1982
DOI: 10.1001/archderm.118.8.582
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Diethyltoluamide-containing insect repellent: adverse effects in worldwide use

Abstract: During the summer of 1978, ten soldiers were seen because of an eruption in the antecubital fossae. All of them had used an insect repellent containing 50% diethyltoluamide a few hours before the eruption had appeared. The symptoms and clinical findings in these cases were those of a burning sensation, erythema, and blisters at the onset, followed in some cases by ulceration and scarring. Precautions in the use of this commonly used repellent should be advised.

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Cited by 13 publications
(8 citation statements)
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“…29,30 Cutaneous and allergic symptoms reported include anaphylaxis, urticaria, hemorrhagic bullae, and erosions. [31][32][33][34][35][36][37][38] Of 6 reported deaths involving DEET, 3 were caused by intentional ingestion of DEET, one involved a child with ornithine carbamoyl transferase deficiency, and two were in children who had central nervous system symptoms after overuse of DEET. 13,14,16,17,27,28,39 Most reported cases of adverse or lethal events involved overuse or incorrect use of the product.…”
Section: Historymentioning
confidence: 99%
“…29,30 Cutaneous and allergic symptoms reported include anaphylaxis, urticaria, hemorrhagic bullae, and erosions. [31][32][33][34][35][36][37][38] Of 6 reported deaths involving DEET, 3 were caused by intentional ingestion of DEET, one involved a child with ornithine carbamoyl transferase deficiency, and two were in children who had central nervous system symptoms after overuse of DEET. 13,14,16,17,27,28,39 Most reported cases of adverse or lethal events involved overuse or incorrect use of the product.…”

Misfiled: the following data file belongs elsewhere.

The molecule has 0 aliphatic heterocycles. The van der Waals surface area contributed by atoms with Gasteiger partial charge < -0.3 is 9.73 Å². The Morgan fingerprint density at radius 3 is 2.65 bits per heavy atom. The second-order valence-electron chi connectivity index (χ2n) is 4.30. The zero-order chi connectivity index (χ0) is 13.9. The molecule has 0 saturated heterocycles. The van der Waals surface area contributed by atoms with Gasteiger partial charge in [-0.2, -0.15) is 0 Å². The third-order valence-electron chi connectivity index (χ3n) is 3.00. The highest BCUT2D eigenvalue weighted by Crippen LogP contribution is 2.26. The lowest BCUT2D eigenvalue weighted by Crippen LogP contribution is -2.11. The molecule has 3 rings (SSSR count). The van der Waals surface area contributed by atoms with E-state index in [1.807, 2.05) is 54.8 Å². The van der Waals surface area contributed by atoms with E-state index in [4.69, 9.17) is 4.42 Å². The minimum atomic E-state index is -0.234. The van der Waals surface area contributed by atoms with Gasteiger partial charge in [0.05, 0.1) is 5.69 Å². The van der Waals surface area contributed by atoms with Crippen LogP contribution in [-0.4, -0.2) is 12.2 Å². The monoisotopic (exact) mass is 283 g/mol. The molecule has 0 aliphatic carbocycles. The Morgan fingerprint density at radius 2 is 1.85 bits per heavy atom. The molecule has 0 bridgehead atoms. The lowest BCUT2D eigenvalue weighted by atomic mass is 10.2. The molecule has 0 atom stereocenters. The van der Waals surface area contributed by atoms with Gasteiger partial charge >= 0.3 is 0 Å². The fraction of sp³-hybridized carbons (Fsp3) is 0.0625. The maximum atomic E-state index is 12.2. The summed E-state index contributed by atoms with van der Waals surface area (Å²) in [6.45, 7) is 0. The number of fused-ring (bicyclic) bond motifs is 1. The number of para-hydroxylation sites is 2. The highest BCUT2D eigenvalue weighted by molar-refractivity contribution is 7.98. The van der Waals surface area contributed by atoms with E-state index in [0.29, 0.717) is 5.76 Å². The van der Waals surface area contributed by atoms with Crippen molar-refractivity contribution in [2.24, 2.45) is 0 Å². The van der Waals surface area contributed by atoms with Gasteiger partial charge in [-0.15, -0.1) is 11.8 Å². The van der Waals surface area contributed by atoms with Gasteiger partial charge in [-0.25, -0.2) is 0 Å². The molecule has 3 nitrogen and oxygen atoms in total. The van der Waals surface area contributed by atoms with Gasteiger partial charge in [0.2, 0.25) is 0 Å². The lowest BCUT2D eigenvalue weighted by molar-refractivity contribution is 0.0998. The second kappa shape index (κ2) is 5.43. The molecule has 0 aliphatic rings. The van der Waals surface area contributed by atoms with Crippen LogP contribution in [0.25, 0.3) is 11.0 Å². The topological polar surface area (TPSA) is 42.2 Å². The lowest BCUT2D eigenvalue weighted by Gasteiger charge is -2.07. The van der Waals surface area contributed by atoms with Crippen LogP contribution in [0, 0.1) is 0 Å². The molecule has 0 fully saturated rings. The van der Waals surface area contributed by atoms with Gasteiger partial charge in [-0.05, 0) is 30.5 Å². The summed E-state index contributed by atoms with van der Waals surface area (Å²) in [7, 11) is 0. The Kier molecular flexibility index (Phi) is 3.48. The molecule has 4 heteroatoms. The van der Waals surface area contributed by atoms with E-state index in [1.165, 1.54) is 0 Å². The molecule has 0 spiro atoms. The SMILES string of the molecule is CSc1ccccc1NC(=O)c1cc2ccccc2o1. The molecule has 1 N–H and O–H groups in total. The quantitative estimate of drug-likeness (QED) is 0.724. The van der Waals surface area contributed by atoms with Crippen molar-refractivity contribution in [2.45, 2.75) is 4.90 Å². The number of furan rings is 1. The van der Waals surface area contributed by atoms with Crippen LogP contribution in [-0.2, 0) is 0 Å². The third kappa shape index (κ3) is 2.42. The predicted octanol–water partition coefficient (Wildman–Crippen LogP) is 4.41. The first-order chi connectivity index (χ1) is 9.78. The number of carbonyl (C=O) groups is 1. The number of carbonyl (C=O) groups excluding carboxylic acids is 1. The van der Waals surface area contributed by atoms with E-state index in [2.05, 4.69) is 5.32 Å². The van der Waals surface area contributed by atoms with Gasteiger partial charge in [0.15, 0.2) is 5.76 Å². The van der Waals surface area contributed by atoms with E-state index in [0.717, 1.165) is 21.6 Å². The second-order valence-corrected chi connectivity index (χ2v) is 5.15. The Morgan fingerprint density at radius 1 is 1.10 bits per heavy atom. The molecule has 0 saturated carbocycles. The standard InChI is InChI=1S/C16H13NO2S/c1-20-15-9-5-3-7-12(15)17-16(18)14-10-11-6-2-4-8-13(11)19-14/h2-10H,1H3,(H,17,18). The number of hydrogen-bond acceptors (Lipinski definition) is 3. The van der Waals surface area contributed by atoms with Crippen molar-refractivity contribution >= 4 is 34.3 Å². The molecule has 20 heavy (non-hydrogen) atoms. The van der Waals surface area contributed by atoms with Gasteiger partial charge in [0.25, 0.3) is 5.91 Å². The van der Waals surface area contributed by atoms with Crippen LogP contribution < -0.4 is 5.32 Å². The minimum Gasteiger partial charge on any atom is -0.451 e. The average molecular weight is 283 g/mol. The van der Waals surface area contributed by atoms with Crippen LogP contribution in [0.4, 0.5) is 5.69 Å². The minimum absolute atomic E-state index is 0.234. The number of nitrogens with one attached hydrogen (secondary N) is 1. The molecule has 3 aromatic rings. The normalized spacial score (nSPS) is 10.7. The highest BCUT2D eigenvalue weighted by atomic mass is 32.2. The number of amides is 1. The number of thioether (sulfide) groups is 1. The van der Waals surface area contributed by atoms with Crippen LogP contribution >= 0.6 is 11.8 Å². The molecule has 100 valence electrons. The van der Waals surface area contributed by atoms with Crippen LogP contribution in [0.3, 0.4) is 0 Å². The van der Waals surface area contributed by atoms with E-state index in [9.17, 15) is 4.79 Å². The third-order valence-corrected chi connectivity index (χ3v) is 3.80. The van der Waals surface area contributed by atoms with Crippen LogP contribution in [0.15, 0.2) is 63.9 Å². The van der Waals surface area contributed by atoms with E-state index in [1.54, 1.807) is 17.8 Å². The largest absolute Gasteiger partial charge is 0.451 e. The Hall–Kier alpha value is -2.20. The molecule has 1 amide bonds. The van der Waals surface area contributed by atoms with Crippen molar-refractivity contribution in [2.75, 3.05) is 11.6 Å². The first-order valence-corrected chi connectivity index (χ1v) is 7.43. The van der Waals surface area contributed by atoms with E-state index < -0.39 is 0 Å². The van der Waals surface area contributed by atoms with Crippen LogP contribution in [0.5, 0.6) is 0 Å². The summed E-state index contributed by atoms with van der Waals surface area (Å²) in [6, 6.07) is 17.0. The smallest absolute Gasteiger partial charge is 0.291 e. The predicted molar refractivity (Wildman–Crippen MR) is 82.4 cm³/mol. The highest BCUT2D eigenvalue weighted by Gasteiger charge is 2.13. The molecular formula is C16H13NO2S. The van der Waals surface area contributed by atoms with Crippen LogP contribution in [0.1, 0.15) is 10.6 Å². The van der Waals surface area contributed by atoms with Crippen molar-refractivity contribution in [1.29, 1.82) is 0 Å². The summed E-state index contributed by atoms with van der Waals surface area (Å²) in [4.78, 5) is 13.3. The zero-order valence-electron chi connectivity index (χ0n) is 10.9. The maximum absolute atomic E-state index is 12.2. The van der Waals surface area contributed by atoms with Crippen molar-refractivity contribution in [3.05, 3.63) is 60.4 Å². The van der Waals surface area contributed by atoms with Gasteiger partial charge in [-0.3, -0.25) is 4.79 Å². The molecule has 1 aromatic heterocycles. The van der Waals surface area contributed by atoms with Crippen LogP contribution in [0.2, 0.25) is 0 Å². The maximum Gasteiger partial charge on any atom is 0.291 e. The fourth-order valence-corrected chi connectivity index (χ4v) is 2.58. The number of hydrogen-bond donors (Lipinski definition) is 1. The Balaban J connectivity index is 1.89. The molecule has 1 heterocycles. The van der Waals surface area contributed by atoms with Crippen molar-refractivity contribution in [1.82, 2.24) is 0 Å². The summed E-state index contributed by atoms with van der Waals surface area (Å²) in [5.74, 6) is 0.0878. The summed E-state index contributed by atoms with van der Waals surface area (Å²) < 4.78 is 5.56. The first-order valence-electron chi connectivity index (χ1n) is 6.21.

Section: Historymentioning
confidence: 99%
“…[9][10][11] Of particular interest are reports of bullous eruptions observed in the antecubital fossae of soldiers who applied DEET to this area of the body before retiring at night. 12 The air-tight occlusion of the ante-cubital fossa from a flexed elbow during sleep may be the explanation of this skin abnormality, and applying DEET to flexures just before retiring should be avoided. Concerns over the potential encephalopathic toxicity of DEET in children are based on only 12 case reports 13 in the literature, some of which cannot be positively attributed to DEET usage alone.…”
mentioning
confidence: 99%
“…Large oral doses (blood concentration of 1 mmol/liter) of DEET lead to nausea, vomiting, bradycardia, and seizures [3] , [4] , as well as cardiotoxicity [5] in exposed humans. Contact exposure to DEET also has the potential for dermal effects, as it can lead to numbness and redness of the affected area [6] . The numbing sensation appears similar to that observed with local anesthetics, such as lidocaine, suggesting DEET might be acting on neuronal ion channels to yield an anesthetic-like effect.…”
Section: Introductionmentioning
confidence: 99%